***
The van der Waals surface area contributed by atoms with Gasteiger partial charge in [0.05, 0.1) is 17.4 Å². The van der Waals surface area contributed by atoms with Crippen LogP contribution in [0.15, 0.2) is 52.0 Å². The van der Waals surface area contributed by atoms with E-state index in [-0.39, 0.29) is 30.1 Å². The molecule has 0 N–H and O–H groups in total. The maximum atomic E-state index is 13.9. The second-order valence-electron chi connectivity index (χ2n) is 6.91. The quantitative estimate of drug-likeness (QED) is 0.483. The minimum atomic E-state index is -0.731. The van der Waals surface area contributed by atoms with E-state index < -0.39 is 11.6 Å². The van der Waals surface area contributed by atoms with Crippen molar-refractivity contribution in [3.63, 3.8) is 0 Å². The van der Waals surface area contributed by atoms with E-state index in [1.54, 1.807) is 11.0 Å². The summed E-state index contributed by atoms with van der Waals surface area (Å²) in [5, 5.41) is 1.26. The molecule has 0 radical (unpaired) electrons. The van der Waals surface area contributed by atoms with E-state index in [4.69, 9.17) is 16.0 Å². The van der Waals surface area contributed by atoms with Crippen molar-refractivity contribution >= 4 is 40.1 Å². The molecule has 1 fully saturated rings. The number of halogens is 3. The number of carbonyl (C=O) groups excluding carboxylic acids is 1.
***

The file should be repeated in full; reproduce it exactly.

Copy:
The van der Waals surface area contributed by atoms with Gasteiger partial charge in [0.05, 0.1) is 17.4 Å². The van der Waals surface area contributed by atoms with Crippen LogP contribution in [0.15, 0.2) is 52.0 Å². The van der Waals surface area contributed by atoms with E-state index in [-0.39, 0.29) is 30.1 Å². The molecule has 0 N–H and O–H groups in total. The maximum atomic E-state index is 13.9. The second-order valence-electron chi connectivity index (χ2n) is 6.91. The quantitative estimate of drug-likeness (QED) is 0.483. The minimum atomic E-state index is -0.731. The van der Waals surface area contributed by atoms with E-state index < -0.39 is 11.6 Å². The van der Waals surface area contributed by atoms with Crippen molar-refractivity contribution in [3.63, 3.8) is 0 Å². The van der Waals surface area contributed by atoms with E-state index in [1.54, 1.807) is 11.0 Å². The summed E-state index contributed by atoms with van der Waals surface area (Å²) in [5, 5.41) is 1.26. The molecule has 0 radical (unpaired) electrons. The van der Waals surface area contributed by atoms with E-state index in [4.69, 9.17) is 16.0 Å². The van der Waals surface area contributed by atoms with Crippen molar-refractivity contribution >= 4 is 40.1 Å². The molecule has 1 fully saturated rings. The number of halogens is 3. The number of carbonyl (C=O) groups excluding carboxylic acids is 1.